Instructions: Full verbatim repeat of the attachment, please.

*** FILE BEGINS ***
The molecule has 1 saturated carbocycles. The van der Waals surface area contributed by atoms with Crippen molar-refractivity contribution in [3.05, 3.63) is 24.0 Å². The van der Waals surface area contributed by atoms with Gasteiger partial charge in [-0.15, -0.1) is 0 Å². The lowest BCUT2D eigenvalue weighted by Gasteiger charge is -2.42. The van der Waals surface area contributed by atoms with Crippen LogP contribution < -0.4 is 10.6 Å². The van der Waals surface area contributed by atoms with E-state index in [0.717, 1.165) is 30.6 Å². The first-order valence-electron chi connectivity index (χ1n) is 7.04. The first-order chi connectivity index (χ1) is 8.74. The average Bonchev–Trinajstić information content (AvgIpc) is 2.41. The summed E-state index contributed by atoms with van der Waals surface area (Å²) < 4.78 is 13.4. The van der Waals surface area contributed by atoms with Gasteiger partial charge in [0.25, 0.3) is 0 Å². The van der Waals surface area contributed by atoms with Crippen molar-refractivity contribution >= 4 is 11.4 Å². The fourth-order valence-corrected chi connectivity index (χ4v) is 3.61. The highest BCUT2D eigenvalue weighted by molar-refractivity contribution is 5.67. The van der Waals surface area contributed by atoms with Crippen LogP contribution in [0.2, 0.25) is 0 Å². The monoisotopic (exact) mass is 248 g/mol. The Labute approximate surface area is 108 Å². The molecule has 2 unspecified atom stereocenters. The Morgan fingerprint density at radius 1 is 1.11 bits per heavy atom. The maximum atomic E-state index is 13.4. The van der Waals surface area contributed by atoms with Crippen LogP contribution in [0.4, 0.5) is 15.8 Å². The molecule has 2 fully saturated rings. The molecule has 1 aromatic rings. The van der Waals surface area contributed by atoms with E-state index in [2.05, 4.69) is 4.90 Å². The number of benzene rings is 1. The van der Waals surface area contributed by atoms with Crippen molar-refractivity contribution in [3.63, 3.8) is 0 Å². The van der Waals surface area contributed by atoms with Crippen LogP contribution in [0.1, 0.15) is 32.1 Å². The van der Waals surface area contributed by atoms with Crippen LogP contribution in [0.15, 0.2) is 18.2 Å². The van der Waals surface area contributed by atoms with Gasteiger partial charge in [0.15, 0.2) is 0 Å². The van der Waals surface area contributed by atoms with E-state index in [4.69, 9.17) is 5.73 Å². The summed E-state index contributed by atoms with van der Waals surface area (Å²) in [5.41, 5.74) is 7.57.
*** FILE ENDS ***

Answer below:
The molecule has 1 saturated carbocycles. The van der Waals surface area contributed by atoms with Crippen molar-refractivity contribution in [3.05, 3.63) is 24.0 Å². The van der Waals surface area contributed by atoms with Gasteiger partial charge in [-0.15, -0.1) is 0 Å². The lowest BCUT2D eigenvalue weighted by Gasteiger charge is -2.42. The van der Waals surface area contributed by atoms with Crippen LogP contribution < -0.4 is 10.6 Å². The van der Waals surface area contributed by atoms with E-state index in [0.717, 1.165) is 30.6 Å². The first-order valence-electron chi connectivity index (χ1n) is 7.04. The first-order chi connectivity index (χ1) is 8.74. The average Bonchev–Trinajstić information content (AvgIpc) is 2.41. The summed E-state index contributed by atoms with van der Waals surface area (Å²) < 4.78 is 13.4. The van der Waals surface area contributed by atoms with Gasteiger partial charge in [0.25, 0.3) is 0 Å². The van der Waals surface area contributed by atoms with Crippen molar-refractivity contribution >= 4 is 11.4 Å². The fourth-order valence-corrected chi connectivity index (χ4v) is 3.61. The highest BCUT2D eigenvalue weighted by molar-refractivity contribution is 5.67. The van der Waals surface area contributed by atoms with Crippen LogP contribution in [0.2, 0.25) is 0 Å². The monoisotopic (exact) mass is 248 g/mol. The Labute approximate surface area is 108 Å². The molecule has 2 unspecified atom stereocenters. The Morgan fingerprint density at radius 1 is 1.11 bits per heavy atom. The maximum atomic E-state index is 13.4. The van der Waals surface area contributed by atoms with Crippen LogP contribution in [0.4, 0.5) is 15.8 Å². The molecule has 2 fully saturated rings. The molecule has 1 aromatic rings. The van der Waals surface area contributed by atoms with E-state index in [2.05, 4.69) is 4.90 Å². The number of benzene rings is 1. The van der Waals surface area contributed by atoms with Crippen molar-refractivity contribution in [3.63, 3.8) is 0 Å². The van der Waals surface area contributed by atoms with Crippen LogP contribution in [0.1, 0.15) is 32.1 Å². The van der Waals surface area contributed by atoms with Crippen LogP contribution in [0.15, 0.2) is 18.2 Å². The van der Waals surface area contributed by atoms with Gasteiger partial charge in [0.15, 0.2) is 0 Å². The van der Waals surface area contributed by atoms with E-state index in [4.69, 9.17) is 5.73 Å². The summed E-state index contributed by atoms with van der Waals surface area (Å²) in [5.41, 5.74) is 7.57.